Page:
a job Bass Princen, on the other hand, depicts human landscapes. Princen chose to work with rice paper, wrinkled, apt to convey an extraordinary sculptural quality to the images, a real relief, which reminds us that photographic works in space are never images but objects, to check the shifting urban context, the constant fluctuation of the boundary between what is considered natural or Artificially, the impact of economic and political factors on the forms and methods of construction. His investigations delves into the nature of images and architecture, which turns out to be the subject par excellence for revealing them. In the works on display, created between 2018 and 2023, he dissects the images to highlight how each image is in fact a detail that guides the reading, but also the overlap between multiple authors: many of the works on display are images of other works (Trivulzio tapestry, Bramantino cycle, for example) or representations that allow him to reflect on this aspect. Some of the works on display are taken inside buildings, such as the Basilica of Spada in Rome, which allows for a certain coincidence: both his works and the buildings represented by the images are objects with images. It is a matter of repetition and persistence that eliminates the close distance of the work. There is no final solution but more and more questions are generated.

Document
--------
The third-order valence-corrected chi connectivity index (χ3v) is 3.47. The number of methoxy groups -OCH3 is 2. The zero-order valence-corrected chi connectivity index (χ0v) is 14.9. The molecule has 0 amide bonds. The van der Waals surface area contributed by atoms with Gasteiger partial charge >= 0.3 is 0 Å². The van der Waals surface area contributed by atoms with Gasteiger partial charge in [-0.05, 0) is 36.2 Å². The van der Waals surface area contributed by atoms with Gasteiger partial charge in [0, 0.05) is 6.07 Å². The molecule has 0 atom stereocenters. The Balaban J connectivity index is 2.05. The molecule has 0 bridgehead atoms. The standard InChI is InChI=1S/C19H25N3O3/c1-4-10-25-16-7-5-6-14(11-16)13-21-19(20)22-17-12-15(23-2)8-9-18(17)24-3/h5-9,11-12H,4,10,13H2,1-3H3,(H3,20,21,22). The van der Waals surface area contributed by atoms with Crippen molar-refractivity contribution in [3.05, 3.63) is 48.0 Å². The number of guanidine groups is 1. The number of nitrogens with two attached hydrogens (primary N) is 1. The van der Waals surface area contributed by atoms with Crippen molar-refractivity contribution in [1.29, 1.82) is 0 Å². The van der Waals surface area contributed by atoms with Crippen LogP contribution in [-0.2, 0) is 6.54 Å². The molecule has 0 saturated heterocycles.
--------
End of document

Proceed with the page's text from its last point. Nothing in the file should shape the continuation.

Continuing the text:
Armin LinkeFinally, who met Aglaia Konrad 25 years ago and who climbed volcanoes in Indonesia with Bas Princen, chose to extract from his photographic archive a collection of his own images of different projects to mix and combine them in order to build a new narrative capable of reactivating new meanings. The archive is one of the main subjects of research by Linke, who decided to use the exhibition space as a screen that mimics the rhythm of this architecture as if it were a real choreography. The works, from a sketch by Oscar Niemeyer to the ramparts built for the Group of Eight in Genoa in 2001, to a cloud that sits perfectly on the rugged terrain of a mountain in the Aosta Valley, are placed in harmony with some of the building’s defining artistic elements such as the openings in the walls Concrete through which iron wires pass to support the formwork during construction. These perforations represent the default position in which Linke’s work encounters: the result is a choreography in which the works take on the same rhythm of space.
In “What Madness” the scenography and the works of Linke, Princen and Konrad merge into one democratic and multifaceted ensemble in which the synthesis energizes new meanings, new readings and new interpretations that take photography as an object, in its body, in its being. All the works on display maintain a relationship with the space within the frame and with the space outside, proving essential, in this world distorted by rushing images, to learn to see and to stimulate thought and discernment.